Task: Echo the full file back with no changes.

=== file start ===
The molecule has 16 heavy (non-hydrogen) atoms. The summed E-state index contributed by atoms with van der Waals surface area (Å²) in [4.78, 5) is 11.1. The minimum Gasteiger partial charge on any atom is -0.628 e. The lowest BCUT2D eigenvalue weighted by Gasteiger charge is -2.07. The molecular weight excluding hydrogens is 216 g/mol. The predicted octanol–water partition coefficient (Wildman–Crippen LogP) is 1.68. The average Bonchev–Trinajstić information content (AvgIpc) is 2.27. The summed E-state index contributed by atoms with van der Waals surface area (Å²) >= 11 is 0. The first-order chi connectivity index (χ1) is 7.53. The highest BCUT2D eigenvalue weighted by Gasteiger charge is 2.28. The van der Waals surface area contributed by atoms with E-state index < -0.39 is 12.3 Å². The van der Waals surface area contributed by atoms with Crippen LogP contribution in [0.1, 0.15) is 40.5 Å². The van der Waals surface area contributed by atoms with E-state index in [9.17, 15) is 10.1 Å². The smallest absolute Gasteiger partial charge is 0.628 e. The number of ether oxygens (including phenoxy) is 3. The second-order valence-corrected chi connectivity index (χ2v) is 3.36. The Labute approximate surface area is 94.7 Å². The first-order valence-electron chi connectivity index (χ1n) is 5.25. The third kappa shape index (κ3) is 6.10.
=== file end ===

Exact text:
The molecule has 16 heavy (non-hydrogen) atoms. The summed E-state index contributed by atoms with van der Waals surface area (Å²) in [4.78, 5) is 11.1. The minimum Gasteiger partial charge on any atom is -0.628 e. The lowest BCUT2D eigenvalue weighted by Gasteiger charge is -2.07. The molecular weight excluding hydrogens is 216 g/mol. The predicted octanol–water partition coefficient (Wildman–Crippen LogP) is 1.68. The average Bonchev–Trinajstić information content (AvgIpc) is 2.27. The summed E-state index contributed by atoms with van der Waals surface area (Å²) >= 11 is 0. The first-order chi connectivity index (χ1) is 7.53. The highest BCUT2D eigenvalue weighted by Gasteiger charge is 2.28. The van der Waals surface area contributed by atoms with E-state index < -0.39 is 12.3 Å². The van der Waals surface area contributed by atoms with Crippen LogP contribution in [0.1, 0.15) is 40.5 Å². The van der Waals surface area contributed by atoms with E-state index in [9.17, 15) is 10.1 Å². The smallest absolute Gasteiger partial charge is 0.628 e. The number of ether oxygens (including phenoxy) is 3. The second-order valence-corrected chi connectivity index (χ2v) is 3.36. The Labute approximate surface area is 94.7 Å². The first-order valence-electron chi connectivity index (χ1n) is 5.25. The third kappa shape index (κ3) is 6.10.